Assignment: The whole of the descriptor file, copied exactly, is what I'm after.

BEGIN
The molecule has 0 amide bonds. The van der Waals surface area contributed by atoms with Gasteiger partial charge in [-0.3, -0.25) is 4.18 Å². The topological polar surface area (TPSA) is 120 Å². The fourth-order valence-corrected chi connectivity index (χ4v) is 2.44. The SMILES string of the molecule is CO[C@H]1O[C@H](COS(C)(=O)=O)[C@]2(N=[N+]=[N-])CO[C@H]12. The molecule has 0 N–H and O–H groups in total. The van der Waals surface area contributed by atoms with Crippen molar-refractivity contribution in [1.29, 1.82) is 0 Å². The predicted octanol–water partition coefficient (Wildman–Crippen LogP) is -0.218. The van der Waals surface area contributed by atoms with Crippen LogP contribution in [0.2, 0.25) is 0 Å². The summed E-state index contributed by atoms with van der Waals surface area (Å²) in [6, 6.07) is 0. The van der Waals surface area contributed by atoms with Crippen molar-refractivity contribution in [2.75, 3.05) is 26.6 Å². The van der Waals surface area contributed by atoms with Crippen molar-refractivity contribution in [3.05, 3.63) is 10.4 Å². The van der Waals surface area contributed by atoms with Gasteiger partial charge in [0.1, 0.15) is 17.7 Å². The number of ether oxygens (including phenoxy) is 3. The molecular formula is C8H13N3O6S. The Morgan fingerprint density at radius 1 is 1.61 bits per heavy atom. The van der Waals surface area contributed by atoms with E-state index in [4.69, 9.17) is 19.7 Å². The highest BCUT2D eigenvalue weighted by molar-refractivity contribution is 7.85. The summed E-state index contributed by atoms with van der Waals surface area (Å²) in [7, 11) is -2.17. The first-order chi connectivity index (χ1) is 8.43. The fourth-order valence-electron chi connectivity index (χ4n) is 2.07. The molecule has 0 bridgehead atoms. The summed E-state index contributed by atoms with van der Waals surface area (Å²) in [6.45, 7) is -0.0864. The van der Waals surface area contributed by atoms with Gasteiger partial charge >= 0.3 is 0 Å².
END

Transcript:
The molecule has 0 amide bonds. The van der Waals surface area contributed by atoms with Gasteiger partial charge in [-0.3, -0.25) is 4.18 Å². The topological polar surface area (TPSA) is 120 Å². The fourth-order valence-corrected chi connectivity index (χ4v) is 2.44. The SMILES string of the molecule is CO[C@H]1O[C@H](COS(C)(=O)=O)[C@]2(N=[N+]=[N-])CO[C@H]12. The molecule has 0 N–H and O–H groups in total. The van der Waals surface area contributed by atoms with Crippen molar-refractivity contribution in [1.29, 1.82) is 0 Å². The predicted octanol–water partition coefficient (Wildman–Crippen LogP) is -0.218. The van der Waals surface area contributed by atoms with Crippen LogP contribution in [0.2, 0.25) is 0 Å². The summed E-state index contributed by atoms with van der Waals surface area (Å²) in [6, 6.07) is 0. The van der Waals surface area contributed by atoms with Crippen molar-refractivity contribution in [2.75, 3.05) is 26.6 Å². The van der Waals surface area contributed by atoms with Crippen molar-refractivity contribution in [3.05, 3.63) is 10.4 Å². The van der Waals surface area contributed by atoms with Gasteiger partial charge in [0.1, 0.15) is 17.7 Å². The number of ether oxygens (including phenoxy) is 3. The molecular formula is C8H13N3O6S. The Morgan fingerprint density at radius 1 is 1.61 bits per heavy atom. The van der Waals surface area contributed by atoms with E-state index in [4.69, 9.17) is 19.7 Å². The highest BCUT2D eigenvalue weighted by molar-refractivity contribution is 7.85. The summed E-state index contributed by atoms with van der Waals surface area (Å²) in [7, 11) is -2.17. The first-order chi connectivity index (χ1) is 8.43. The fourth-order valence-electron chi connectivity index (χ4n) is 2.07. The molecule has 0 bridgehead atoms. The summed E-state index contributed by atoms with van der Waals surface area (Å²) in [6.45, 7) is -0.0864. The van der Waals surface area contributed by atoms with Gasteiger partial charge >= 0.3 is 0 Å².